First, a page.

Endometriosis-Related Leg Pain
Reviewed by: HU Medical Review Board | Last reviewed: June 2018
Many individuals will experience leg pain at some point during their life, and this pain can be incredibly varied. For some, leg pain may be the result of a fall, fracture, or other injury, while for others, there may be no obvious cause of discomfort. Leg pain may vary in its location and intensity. Some may report that their leg pain is dull or causes a widespread ache, while others may have stabbing, sharp pain that can be pinpointed to one specific spot. Common sites of leg pain include the knees, outside of the legs, back of the thighs or calves, and the hips. In some cases, leg pain may go away on its own after a few days and not need medical attention, and in others, it may require serious treatment.1,2 It has been estimated that 40% or more of all women with endometriosis experience leg pain.3,4
At-home options for pain relief.
What causes endometriosis-related leg pain?
A variety of different conditions can cause leg pain, including conditions not directly related to the leg. Some of these issues include, but are not limited to:
- Direct leg injury such as a muscle or ligament tear, bone fracture or break, or a sprain
- Blood clot
- Spinal injury such as a herniated disk or the narrowing of the spine (spinal stenosis)
- Arthritis (including psoriatic arthritis, rheumatoid arthritis, or osteoarthritis)
- Nerve disorder (such as peripheral neuropathy)
- Sciatica (pain along the sciatic nerve)
- Cramping of one or more muscles in the leg
- Overuse or overexertion
- Infection of the skin
- Infection within a bone (also called osteomyelitis)1,2
In relation to endometriosis, the mechanism by which leg pain occurs is not well understood. Leg pain related to endometriosis may be due to inflammation, or endometriosis lesions that invade nerves related to leg pain perception, such as the sciatic nerve.3-6 In some cases, it has been hypothesized that endometriosis-related leg pain is referred pain, meaning pain that is perceived at a different site in the body than where the underlying issue is. For example, a woman may have an ovarian cyst that is painful, however, instead of perceiving this pain in her pelvis, she might perceive it in her legs.3 The mechanism by which referred pain occurs is also not well understood. Some women with endometriosis-related leg pain experience pain fluctuations that coincide with their menstrual cycle, while others' pain does not have a pattern.5,6 More research is needed to fully determine how endometriosis relates to leg pain.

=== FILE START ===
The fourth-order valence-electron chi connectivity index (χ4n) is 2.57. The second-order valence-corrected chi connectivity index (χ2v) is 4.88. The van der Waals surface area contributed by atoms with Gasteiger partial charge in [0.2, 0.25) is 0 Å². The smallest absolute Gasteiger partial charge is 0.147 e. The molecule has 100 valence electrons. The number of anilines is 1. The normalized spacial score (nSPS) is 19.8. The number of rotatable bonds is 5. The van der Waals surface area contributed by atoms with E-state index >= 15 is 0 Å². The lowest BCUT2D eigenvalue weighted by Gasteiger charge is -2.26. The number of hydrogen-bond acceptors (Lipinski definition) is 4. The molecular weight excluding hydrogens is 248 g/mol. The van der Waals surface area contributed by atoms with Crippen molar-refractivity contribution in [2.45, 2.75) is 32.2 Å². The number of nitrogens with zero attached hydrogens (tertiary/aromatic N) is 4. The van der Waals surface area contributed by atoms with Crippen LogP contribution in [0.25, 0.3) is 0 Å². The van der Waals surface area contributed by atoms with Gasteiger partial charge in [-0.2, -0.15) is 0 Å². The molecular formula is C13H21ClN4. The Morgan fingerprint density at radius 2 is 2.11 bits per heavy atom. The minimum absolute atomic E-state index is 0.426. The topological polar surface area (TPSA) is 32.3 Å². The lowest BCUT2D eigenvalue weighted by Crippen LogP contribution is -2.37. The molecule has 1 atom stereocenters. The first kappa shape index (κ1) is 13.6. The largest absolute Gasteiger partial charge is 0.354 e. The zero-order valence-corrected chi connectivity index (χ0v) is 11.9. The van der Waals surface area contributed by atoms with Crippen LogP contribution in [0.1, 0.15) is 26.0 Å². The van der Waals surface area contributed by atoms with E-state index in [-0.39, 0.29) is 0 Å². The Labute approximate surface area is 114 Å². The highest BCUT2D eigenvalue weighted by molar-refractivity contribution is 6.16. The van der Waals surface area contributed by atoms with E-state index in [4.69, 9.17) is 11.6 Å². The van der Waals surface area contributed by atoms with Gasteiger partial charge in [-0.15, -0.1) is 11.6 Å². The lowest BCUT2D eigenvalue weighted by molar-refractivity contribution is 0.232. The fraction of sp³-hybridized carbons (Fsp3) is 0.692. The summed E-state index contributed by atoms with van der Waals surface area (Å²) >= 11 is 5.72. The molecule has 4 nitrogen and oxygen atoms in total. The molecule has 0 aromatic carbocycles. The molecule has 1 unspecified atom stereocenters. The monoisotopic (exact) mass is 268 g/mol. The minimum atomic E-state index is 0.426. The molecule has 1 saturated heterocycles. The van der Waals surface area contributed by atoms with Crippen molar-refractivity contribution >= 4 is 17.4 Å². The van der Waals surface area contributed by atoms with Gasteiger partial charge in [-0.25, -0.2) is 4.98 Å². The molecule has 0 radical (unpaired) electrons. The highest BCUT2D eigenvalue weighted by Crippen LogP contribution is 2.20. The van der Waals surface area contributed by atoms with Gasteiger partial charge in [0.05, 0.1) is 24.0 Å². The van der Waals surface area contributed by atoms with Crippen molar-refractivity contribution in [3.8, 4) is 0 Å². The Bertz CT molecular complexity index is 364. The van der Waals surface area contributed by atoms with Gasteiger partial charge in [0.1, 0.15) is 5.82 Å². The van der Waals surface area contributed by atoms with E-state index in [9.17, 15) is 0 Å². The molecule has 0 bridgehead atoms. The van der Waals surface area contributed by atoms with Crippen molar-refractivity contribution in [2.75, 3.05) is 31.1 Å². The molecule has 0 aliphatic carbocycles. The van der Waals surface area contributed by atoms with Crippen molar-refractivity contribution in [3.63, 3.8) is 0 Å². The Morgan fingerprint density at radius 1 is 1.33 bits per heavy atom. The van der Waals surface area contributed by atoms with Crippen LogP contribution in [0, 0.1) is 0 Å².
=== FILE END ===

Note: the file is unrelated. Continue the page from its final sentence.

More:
How is leg pain evaluated?
If your leg pain is the result of a hard fall or trauma, it is important to seek medical attention as soon as possible. Additionally, if your leg pain is persistent and lasts for several days, it may be beneficial to consult a healthcare provider as well. However, if you cannot walk, have a fever, or notice that your leg is changing color (such as red and swollen, pale, or blue) or changing in temperature relative to the rest of your body, seek medical attention immediately.1,2
Once you consult your provider, they will try to figure out what's leading to your pain. Determining a cause can be quite challenging, as many conditions can affect leg pain, including some that are not directly related to the legs. Because of this, your provider will weigh the possibility of many different conditions against one another, based on your personal medical history and any other symptoms you're experiencing, to try to rule potential causes out. This is called a differential diagnosis. Your provider may recommend imaging exams, such as an x-ray, CT scan, or MRI to better view your leg muscles, bones, ligaments, and tendons, as well as other surrounding structures to look for an obvious cause. If your provider suspects that endometriosis may be the cause of your pain, they may recommend a laparoscopy to diagnose the condition.
How is leg pain treated?
Treating leg pain often requires treating the underlying issue contributing to the pain. For those experiencing leg pain related to their endometriosis, endometriosis treatment options such as hormonal therapy or laparoscopic excision of endometriosis lesions may lead to pain relief.4,6 In other cases, medications such as nonsteroidal anti-inflammatory drugs (NSAIDs) may be used to alleviate pain.2 Medications used to treat other underlying conditions, such as antibiotics for infection or arthritis treatments may help relieve pain if these issues were the source of the discomfort. Your provider will work with you to create the most efficient treatment regimen for your specific situation.
How can I manage leg pain?
Outside of the medical interventions that your healthcare provider might recommend, there are other strategies for managing leg pain. Some of these include, but are not limited to, elevating and icing your legs, resting, stretching the legs, and massage.2 Before trying a new method of managing your leg pain, consult your healthcare provider to ensure that it is safe for your situation, and that it doesn't interfere with any other treatments that you're using.